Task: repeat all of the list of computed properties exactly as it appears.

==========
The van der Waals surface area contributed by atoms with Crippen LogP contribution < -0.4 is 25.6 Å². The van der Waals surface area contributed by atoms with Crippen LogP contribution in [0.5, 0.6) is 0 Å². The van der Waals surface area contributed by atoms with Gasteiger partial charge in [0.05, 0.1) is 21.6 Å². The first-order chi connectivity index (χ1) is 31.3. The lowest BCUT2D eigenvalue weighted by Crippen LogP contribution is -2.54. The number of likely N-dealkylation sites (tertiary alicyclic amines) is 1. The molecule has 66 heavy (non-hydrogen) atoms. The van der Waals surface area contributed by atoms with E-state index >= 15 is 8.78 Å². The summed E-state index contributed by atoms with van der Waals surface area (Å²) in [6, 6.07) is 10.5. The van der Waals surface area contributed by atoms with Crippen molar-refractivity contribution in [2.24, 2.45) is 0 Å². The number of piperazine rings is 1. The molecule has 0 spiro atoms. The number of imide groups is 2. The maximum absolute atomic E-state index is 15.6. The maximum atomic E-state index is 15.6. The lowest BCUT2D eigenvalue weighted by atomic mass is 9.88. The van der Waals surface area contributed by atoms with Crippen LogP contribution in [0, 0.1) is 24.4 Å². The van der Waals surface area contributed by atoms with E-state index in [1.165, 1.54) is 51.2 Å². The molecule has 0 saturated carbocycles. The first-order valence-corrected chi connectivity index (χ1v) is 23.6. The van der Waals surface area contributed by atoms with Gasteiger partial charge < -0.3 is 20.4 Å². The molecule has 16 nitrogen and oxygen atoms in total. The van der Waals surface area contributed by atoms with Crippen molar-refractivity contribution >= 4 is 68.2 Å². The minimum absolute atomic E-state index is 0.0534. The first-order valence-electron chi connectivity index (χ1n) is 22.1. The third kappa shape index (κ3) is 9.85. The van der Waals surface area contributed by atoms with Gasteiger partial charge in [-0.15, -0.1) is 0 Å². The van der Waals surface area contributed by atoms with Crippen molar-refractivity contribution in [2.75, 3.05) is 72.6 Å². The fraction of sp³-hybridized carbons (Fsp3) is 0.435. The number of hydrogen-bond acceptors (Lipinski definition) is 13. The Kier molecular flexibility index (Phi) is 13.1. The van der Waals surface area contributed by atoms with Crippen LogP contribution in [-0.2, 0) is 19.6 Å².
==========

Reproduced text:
The van der Waals surface area contributed by atoms with Crippen LogP contribution < -0.4 is 25.6 Å². The van der Waals surface area contributed by atoms with Crippen LogP contribution in [0.5, 0.6) is 0 Å². The van der Waals surface area contributed by atoms with Gasteiger partial charge in [0.05, 0.1) is 21.6 Å². The first-order chi connectivity index (χ1) is 31.3. The lowest BCUT2D eigenvalue weighted by Crippen LogP contribution is -2.54. The number of likely N-dealkylation sites (tertiary alicyclic amines) is 1. The molecule has 66 heavy (non-hydrogen) atoms. The van der Waals surface area contributed by atoms with E-state index >= 15 is 8.78 Å². The summed E-state index contributed by atoms with van der Waals surface area (Å²) in [6, 6.07) is 10.5. The van der Waals surface area contributed by atoms with Crippen molar-refractivity contribution in [2.24, 2.45) is 0 Å². The number of piperazine rings is 1. The molecule has 0 spiro atoms. The number of imide groups is 2. The maximum absolute atomic E-state index is 15.6. The maximum atomic E-state index is 15.6. The lowest BCUT2D eigenvalue weighted by atomic mass is 9.88. The van der Waals surface area contributed by atoms with Crippen LogP contribution in [0, 0.1) is 24.4 Å². The van der Waals surface area contributed by atoms with E-state index in [1.165, 1.54) is 51.2 Å². The molecule has 0 saturated carbocycles. The first-order valence-corrected chi connectivity index (χ1v) is 23.6. The van der Waals surface area contributed by atoms with Gasteiger partial charge < -0.3 is 20.4 Å². The molecule has 16 nitrogen and oxygen atoms in total. The van der Waals surface area contributed by atoms with Crippen molar-refractivity contribution >= 4 is 68.2 Å². The minimum absolute atomic E-state index is 0.0534. The first-order valence-electron chi connectivity index (χ1n) is 22.1. The third kappa shape index (κ3) is 9.85. The van der Waals surface area contributed by atoms with Gasteiger partial charge in [-0.15, -0.1) is 0 Å². The van der Waals surface area contributed by atoms with Crippen molar-refractivity contribution in [2.75, 3.05) is 72.6 Å². The fraction of sp³-hybridized carbons (Fsp3) is 0.435. The number of hydrogen-bond acceptors (Lipinski definition) is 13. The Kier molecular flexibility index (Phi) is 13.1. The van der Waals surface area contributed by atoms with Crippen LogP contribution in [-0.2, 0) is 19.6 Å².